The Association of National Advertisers has found yet another reason to push California to delay enforcement of its new privacy law, the California Consumer Protection Act.
The latest spur was Governor Gavin Newsom's executive order extending the period for public review of the proposed new enforcement regime by 60 days, which means the enforcement rules--which would still have to be implemented via a rulemaking--could not even go into effect until just before, or potentially even after, the mandated enforcement date of July 1.
The CCPA is already in effect, but just how it can and will be enforced is what has yet to be determined.
In a blog post, Association of National Advertisers executive Dan Jaffee cited the order, as well as the COVID-19 pandemic, in calling once again for a little more time--until January 2021--before the enforcement mandate kicks in.
"Enforcing last minute regulations without giving companies time to adapt their practices accordingly is not right," he wrote. "It is not fair for consumers who expect standard, legally compliant responses from business. It is not fair for businesses who deserve clarity in regard to their obligations under the CCPA."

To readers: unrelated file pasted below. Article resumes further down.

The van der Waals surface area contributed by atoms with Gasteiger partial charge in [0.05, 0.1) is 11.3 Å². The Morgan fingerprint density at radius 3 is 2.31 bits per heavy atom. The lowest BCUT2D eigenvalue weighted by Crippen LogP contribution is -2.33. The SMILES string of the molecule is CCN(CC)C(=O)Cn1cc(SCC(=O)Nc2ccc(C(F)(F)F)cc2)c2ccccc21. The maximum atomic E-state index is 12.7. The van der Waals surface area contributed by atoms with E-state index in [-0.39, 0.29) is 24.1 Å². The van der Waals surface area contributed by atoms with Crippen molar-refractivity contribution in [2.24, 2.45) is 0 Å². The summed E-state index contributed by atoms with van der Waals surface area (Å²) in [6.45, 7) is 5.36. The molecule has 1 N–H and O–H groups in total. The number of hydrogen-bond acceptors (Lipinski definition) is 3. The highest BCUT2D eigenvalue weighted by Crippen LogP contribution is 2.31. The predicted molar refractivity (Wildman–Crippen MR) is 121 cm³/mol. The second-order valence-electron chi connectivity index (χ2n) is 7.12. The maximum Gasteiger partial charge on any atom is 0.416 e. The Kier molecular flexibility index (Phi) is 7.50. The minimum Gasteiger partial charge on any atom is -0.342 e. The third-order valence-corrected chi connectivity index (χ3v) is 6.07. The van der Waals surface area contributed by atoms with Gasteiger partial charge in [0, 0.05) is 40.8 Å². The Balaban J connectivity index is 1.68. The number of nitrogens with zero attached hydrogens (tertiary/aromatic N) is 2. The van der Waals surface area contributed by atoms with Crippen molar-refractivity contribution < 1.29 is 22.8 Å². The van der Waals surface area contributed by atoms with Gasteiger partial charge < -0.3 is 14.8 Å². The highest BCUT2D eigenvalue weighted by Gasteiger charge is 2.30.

Consumer groups have called on California attorney general Xavier Becerra to reject industry efforts to delay enforcement.
Contributing editor John Eggerton has been an editor and/or writer on media regulation, legislation and policy for over four decades, including covering the FCC, FTC, Congress, the major media trade associations, and the federal courts. In addition to Multichannel News and Broadcasting + Cable, his work has appeared in Radio World, TV Technology, TV Fax, This Week in Consumer Electronics, Variety and the Encyclopedia Britannica.
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